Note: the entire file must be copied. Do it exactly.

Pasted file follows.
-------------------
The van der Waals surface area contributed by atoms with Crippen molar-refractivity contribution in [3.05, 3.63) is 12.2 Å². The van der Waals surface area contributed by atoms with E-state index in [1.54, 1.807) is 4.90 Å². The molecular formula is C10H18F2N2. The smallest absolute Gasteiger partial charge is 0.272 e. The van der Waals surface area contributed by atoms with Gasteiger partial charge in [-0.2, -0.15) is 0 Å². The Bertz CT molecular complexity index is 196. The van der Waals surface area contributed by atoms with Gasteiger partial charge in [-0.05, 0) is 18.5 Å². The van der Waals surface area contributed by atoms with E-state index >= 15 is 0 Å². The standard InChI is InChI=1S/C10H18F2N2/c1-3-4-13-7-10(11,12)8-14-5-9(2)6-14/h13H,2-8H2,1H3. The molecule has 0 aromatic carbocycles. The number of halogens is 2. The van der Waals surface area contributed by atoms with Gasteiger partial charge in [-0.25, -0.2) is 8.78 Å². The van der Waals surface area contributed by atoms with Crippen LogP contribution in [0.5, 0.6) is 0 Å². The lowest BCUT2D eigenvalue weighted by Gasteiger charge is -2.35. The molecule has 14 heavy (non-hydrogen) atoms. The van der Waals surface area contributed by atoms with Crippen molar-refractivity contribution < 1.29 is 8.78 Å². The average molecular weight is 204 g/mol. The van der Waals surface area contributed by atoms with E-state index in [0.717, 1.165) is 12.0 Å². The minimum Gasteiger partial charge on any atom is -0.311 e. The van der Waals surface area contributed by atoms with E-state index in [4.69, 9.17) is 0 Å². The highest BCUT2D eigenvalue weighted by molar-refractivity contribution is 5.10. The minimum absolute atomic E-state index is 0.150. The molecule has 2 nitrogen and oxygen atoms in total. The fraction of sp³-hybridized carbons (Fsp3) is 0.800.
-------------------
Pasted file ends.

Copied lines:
The van der Waals surface area contributed by atoms with Crippen molar-refractivity contribution in [3.05, 3.63) is 12.2 Å². The van der Waals surface area contributed by atoms with E-state index in [1.54, 1.807) is 4.90 Å². The molecular formula is C10H18F2N2. The smallest absolute Gasteiger partial charge is 0.272 e. The van der Waals surface area contributed by atoms with Gasteiger partial charge in [-0.2, -0.15) is 0 Å². The Bertz CT molecular complexity index is 196. The van der Waals surface area contributed by atoms with Gasteiger partial charge in [-0.05, 0) is 18.5 Å². The van der Waals surface area contributed by atoms with E-state index >= 15 is 0 Å². The standard InChI is InChI=1S/C10H18F2N2/c1-3-4-13-7-10(11,12)8-14-5-9(2)6-14/h13H,2-8H2,1H3. The molecule has 0 aromatic carbocycles. The number of halogens is 2. The van der Waals surface area contributed by atoms with Gasteiger partial charge in [-0.25, -0.2) is 8.78 Å². The van der Waals surface area contributed by atoms with Crippen LogP contribution in [0.5, 0.6) is 0 Å². The lowest BCUT2D eigenvalue weighted by Gasteiger charge is -2.35. The molecule has 14 heavy (non-hydrogen) atoms. The van der Waals surface area contributed by atoms with Crippen molar-refractivity contribution < 1.29 is 8.78 Å². The average molecular weight is 204 g/mol. The van der Waals surface area contributed by atoms with E-state index in [0.717, 1.165) is 12.0 Å². The minimum Gasteiger partial charge on any atom is -0.311 e. The van der Waals surface area contributed by atoms with E-state index in [4.69, 9.17) is 0 Å². The highest BCUT2D eigenvalue weighted by molar-refractivity contribution is 5.10. The minimum absolute atomic E-state index is 0.150. The molecule has 2 nitrogen and oxygen atoms in total. The fraction of sp³-hybridized carbons (Fsp3) is 0.800.